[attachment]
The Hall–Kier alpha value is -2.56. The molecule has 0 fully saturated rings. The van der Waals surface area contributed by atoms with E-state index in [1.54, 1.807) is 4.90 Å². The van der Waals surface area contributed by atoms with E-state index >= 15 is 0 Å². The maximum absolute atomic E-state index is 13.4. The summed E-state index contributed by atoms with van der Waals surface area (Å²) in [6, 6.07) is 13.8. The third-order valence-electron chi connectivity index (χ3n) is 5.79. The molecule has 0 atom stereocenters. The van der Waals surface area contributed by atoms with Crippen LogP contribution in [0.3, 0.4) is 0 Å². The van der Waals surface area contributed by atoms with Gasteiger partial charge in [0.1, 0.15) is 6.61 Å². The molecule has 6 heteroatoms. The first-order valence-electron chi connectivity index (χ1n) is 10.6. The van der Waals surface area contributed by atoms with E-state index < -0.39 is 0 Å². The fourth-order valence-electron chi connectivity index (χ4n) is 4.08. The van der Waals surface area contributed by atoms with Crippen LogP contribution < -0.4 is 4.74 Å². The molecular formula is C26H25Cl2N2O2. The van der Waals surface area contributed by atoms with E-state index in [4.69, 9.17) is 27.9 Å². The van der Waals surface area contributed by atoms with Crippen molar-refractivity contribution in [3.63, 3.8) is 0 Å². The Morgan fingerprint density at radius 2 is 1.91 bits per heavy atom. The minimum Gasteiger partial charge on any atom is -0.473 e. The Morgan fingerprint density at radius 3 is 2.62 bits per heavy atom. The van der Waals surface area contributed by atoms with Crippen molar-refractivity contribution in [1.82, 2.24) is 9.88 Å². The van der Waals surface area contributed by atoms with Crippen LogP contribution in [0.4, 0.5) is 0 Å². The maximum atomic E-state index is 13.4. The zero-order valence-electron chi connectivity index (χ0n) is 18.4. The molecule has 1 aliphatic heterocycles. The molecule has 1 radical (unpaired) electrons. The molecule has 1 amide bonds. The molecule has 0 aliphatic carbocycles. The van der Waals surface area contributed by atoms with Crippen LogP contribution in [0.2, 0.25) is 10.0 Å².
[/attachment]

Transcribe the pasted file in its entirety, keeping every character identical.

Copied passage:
The Hall–Kier alpha value is -2.56. The molecule has 0 fully saturated rings. The van der Waals surface area contributed by atoms with E-state index in [1.54, 1.807) is 4.90 Å². The van der Waals surface area contributed by atoms with E-state index >= 15 is 0 Å². The maximum absolute atomic E-state index is 13.4. The summed E-state index contributed by atoms with van der Waals surface area (Å²) in [6, 6.07) is 13.8. The third-order valence-electron chi connectivity index (χ3n) is 5.79. The molecule has 0 atom stereocenters. The van der Waals surface area contributed by atoms with Crippen LogP contribution in [0.3, 0.4) is 0 Å². The van der Waals surface area contributed by atoms with Gasteiger partial charge in [0.1, 0.15) is 6.61 Å². The molecule has 6 heteroatoms. The first-order valence-electron chi connectivity index (χ1n) is 10.6. The van der Waals surface area contributed by atoms with E-state index < -0.39 is 0 Å². The fourth-order valence-electron chi connectivity index (χ4n) is 4.08. The van der Waals surface area contributed by atoms with Crippen LogP contribution < -0.4 is 4.74 Å². The molecular formula is C26H25Cl2N2O2. The van der Waals surface area contributed by atoms with E-state index in [4.69, 9.17) is 27.9 Å². The van der Waals surface area contributed by atoms with Crippen molar-refractivity contribution in [3.63, 3.8) is 0 Å². The Morgan fingerprint density at radius 2 is 1.91 bits per heavy atom. The minimum Gasteiger partial charge on any atom is -0.473 e. The Morgan fingerprint density at radius 3 is 2.62 bits per heavy atom. The van der Waals surface area contributed by atoms with Crippen molar-refractivity contribution in [1.82, 2.24) is 9.88 Å². The van der Waals surface area contributed by atoms with Crippen LogP contribution in [0.4, 0.5) is 0 Å². The maximum atomic E-state index is 13.4. The zero-order valence-electron chi connectivity index (χ0n) is 18.4. The molecule has 1 aliphatic heterocycles. The molecule has 1 radical (unpaired) electrons. The molecule has 1 amide bonds. The molecule has 0 aliphatic carbocycles. The van der Waals surface area contributed by atoms with Crippen LogP contribution in [0.2, 0.25) is 10.0 Å².